Learning from a group of 11 year olds

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In 1954, twenty-two 11-year-old Protestant boys from Oklahoma City, Oklahoma, of similar middleclass backgrounds, unacquainted with each other, boarded two buses bound for a 200-acre Boy Scouts of America summer camp near Robbers Cave State Park in Oklahoma.

Observing all of this from his perspective as camp “janitor” was the architect of the study, Muzafer Sherif, a Turkish-born Harvard graduate, and the father of social psychology. The boys did not know, in these days before informed consent, that they were about to become guinea pigs in one of the most fascinating and beloved psychological studies of group behavior of all time.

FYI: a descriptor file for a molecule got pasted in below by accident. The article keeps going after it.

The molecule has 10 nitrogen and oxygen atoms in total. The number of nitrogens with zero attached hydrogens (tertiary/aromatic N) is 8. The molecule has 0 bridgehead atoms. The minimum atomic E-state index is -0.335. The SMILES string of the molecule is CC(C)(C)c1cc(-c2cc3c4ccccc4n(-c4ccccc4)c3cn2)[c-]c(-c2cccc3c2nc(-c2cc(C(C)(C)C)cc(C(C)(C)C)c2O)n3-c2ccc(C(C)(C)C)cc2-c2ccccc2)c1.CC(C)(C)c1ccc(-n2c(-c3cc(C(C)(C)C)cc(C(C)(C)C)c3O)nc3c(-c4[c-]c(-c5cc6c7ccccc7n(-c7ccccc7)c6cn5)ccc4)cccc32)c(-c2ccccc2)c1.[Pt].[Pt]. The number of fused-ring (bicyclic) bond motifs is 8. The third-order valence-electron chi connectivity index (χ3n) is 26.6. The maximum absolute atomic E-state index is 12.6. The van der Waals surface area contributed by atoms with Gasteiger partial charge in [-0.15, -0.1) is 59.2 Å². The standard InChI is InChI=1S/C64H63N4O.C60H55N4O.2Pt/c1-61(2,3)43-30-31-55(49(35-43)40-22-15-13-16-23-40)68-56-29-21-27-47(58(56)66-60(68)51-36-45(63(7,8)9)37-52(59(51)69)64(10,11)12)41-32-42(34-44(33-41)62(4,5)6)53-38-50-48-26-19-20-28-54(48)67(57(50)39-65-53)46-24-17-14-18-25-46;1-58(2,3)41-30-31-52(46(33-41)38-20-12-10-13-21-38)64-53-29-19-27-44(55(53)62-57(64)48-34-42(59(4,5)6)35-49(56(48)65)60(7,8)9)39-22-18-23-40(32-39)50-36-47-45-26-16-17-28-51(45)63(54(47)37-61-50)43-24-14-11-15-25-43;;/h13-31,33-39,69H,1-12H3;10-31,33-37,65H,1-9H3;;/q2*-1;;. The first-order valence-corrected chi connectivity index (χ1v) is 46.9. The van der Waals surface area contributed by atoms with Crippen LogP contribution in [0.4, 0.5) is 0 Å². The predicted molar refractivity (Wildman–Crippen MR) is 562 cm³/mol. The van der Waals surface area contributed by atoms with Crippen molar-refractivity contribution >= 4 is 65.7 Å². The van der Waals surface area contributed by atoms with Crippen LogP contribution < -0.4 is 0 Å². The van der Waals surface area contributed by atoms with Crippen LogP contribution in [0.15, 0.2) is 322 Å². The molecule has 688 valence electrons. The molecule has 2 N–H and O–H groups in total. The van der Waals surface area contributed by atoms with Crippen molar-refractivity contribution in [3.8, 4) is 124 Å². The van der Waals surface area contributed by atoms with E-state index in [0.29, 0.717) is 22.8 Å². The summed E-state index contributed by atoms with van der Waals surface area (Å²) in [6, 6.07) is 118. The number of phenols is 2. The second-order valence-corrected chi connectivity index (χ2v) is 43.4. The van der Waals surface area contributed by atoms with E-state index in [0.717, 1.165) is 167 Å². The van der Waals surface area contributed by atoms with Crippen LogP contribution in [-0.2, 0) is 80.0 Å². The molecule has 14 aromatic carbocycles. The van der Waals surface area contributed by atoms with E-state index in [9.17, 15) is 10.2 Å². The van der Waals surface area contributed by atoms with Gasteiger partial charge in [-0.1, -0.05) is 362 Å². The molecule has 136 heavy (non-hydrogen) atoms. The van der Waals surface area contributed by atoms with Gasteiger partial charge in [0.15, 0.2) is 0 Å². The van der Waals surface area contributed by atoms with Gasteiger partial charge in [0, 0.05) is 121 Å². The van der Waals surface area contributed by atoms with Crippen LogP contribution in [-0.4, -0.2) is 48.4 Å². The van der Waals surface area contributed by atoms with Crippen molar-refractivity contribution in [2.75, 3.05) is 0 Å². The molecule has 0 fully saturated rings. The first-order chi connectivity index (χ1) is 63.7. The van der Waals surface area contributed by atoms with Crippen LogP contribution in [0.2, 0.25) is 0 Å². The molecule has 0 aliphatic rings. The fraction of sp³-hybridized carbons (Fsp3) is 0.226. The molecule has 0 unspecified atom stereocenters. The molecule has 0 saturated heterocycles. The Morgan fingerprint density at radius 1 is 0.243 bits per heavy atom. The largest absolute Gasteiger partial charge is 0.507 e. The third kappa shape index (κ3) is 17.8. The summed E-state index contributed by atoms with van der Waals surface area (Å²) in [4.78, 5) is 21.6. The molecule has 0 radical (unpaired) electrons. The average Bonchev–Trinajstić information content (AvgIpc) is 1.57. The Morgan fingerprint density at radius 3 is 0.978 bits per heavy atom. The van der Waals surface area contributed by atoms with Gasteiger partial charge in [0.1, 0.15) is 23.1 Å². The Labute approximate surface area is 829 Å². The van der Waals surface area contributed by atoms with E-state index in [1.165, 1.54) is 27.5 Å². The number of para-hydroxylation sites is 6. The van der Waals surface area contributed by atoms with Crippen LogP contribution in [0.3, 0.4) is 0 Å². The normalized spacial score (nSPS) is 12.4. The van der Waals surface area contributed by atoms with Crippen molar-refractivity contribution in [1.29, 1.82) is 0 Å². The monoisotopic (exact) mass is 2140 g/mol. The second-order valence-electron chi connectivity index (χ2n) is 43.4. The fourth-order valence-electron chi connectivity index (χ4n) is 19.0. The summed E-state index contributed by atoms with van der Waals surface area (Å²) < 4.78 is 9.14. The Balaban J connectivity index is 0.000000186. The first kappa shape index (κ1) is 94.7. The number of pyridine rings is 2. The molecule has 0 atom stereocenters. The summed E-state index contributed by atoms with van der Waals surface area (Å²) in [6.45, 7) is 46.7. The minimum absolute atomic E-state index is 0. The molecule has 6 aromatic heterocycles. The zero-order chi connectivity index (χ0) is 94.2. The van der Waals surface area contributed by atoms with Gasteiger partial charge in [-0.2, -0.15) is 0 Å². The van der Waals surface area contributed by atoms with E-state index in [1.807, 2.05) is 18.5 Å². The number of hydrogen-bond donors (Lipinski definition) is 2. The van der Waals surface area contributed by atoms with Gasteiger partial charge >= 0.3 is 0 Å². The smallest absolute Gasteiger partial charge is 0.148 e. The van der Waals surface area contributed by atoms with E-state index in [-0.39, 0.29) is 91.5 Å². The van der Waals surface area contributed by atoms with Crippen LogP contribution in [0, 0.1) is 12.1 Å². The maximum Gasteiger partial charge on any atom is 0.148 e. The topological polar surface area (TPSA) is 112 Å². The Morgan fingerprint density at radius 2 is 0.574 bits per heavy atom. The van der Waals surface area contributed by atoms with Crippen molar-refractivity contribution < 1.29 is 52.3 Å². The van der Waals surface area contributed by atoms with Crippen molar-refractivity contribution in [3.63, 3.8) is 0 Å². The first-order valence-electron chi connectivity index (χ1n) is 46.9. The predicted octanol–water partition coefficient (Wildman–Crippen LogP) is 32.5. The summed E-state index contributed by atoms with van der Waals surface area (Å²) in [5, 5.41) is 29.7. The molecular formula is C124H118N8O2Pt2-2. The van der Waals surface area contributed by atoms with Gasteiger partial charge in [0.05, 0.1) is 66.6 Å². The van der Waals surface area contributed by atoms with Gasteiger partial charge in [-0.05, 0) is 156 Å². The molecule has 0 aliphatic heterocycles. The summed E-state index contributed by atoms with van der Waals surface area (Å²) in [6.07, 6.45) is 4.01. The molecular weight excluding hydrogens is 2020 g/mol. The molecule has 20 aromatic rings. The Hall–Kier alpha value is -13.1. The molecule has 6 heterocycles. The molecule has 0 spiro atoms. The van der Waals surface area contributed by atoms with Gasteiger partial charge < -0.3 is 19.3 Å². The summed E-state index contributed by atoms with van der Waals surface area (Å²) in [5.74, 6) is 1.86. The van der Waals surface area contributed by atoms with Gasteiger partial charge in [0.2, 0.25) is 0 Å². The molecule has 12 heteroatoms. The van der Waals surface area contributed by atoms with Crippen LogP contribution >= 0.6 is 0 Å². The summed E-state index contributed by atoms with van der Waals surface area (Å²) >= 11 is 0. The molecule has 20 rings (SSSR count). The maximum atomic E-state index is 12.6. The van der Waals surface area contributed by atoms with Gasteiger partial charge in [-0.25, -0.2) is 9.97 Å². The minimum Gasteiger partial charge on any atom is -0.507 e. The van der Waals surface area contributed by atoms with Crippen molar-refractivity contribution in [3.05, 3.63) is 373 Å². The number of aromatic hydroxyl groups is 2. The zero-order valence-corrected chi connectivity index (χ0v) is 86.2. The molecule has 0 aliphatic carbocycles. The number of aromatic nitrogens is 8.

The grieving monkey

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The papers acted like it was a revelation: the first example, they said, of a wild animal displaying grief.

A female snub-nosed monkey was weak and bleeding from the nose. Her partner, the alpha male of the monkey group, warned the other monkeys of their group away and began touching her hand tenderly, before climbing up a tree with her, where he groomed and cared for her some more, before she fell to the ground, cracking her head on a rock.

Her partner spent her final hour with her, gently touching and grooming her, and after she was dead he stayed by her side for five minutes, touching her and pulling gently at her hand, as if trying to revive her.


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